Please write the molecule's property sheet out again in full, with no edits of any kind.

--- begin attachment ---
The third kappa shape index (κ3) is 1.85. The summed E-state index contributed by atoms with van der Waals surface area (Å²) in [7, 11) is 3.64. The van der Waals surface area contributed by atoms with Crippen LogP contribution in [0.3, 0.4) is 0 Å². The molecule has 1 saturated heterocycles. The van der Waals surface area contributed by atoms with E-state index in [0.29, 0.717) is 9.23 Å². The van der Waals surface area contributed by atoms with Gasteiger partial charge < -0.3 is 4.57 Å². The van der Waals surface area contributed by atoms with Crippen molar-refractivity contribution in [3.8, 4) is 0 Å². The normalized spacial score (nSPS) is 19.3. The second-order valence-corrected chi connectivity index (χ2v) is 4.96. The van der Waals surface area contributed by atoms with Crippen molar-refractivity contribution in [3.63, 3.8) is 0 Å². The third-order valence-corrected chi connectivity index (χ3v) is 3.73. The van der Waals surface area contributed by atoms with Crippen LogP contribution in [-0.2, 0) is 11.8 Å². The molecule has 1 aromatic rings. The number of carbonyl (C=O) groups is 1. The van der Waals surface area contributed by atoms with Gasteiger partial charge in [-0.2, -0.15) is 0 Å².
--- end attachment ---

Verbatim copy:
The third kappa shape index (κ3) is 1.85. The summed E-state index contributed by atoms with van der Waals surface area (Å²) in [7, 11) is 3.64. The van der Waals surface area contributed by atoms with Crippen LogP contribution in [0.3, 0.4) is 0 Å². The molecule has 1 saturated heterocycles. The van der Waals surface area contributed by atoms with E-state index in [0.29, 0.717) is 9.23 Å². The van der Waals surface area contributed by atoms with Gasteiger partial charge < -0.3 is 4.57 Å². The van der Waals surface area contributed by atoms with Crippen molar-refractivity contribution in [3.8, 4) is 0 Å². The normalized spacial score (nSPS) is 19.3. The second-order valence-corrected chi connectivity index (χ2v) is 4.96. The van der Waals surface area contributed by atoms with Crippen molar-refractivity contribution in [3.63, 3.8) is 0 Å². The third-order valence-corrected chi connectivity index (χ3v) is 3.73. The van der Waals surface area contributed by atoms with Crippen LogP contribution in [-0.2, 0) is 11.8 Å². The molecule has 1 aromatic rings. The number of carbonyl (C=O) groups is 1. The van der Waals surface area contributed by atoms with Gasteiger partial charge in [-0.2, -0.15) is 0 Å².